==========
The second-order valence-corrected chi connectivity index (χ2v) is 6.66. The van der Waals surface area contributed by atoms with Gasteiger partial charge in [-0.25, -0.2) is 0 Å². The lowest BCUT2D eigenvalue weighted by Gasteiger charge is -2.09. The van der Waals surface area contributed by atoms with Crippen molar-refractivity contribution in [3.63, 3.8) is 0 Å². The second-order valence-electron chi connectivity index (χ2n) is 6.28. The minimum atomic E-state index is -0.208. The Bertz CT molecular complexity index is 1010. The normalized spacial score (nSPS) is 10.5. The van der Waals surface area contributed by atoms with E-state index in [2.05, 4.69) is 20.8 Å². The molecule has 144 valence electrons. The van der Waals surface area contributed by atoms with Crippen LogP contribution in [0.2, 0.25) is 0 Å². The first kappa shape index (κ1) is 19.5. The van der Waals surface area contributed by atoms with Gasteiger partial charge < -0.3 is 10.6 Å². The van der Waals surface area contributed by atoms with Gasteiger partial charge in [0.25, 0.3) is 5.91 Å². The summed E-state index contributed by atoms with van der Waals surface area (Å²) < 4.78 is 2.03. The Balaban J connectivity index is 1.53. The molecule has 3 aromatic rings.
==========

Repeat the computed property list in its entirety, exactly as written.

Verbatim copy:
The second-order valence-corrected chi connectivity index (χ2v) is 6.66. The van der Waals surface area contributed by atoms with Gasteiger partial charge in [-0.25, -0.2) is 0 Å². The lowest BCUT2D eigenvalue weighted by Gasteiger charge is -2.09. The van der Waals surface area contributed by atoms with Crippen molar-refractivity contribution in [3.63, 3.8) is 0 Å². The second-order valence-electron chi connectivity index (χ2n) is 6.28. The minimum atomic E-state index is -0.208. The Bertz CT molecular complexity index is 1010. The normalized spacial score (nSPS) is 10.5. The van der Waals surface area contributed by atoms with E-state index in [2.05, 4.69) is 20.8 Å². The molecule has 144 valence electrons. The van der Waals surface area contributed by atoms with Crippen LogP contribution in [0.2, 0.25) is 0 Å². The first kappa shape index (κ1) is 19.5. The van der Waals surface area contributed by atoms with Gasteiger partial charge < -0.3 is 10.6 Å². The van der Waals surface area contributed by atoms with Gasteiger partial charge in [0.25, 0.3) is 5.91 Å². The summed E-state index contributed by atoms with van der Waals surface area (Å²) < 4.78 is 2.03. The Balaban J connectivity index is 1.53. The molecule has 3 aromatic rings.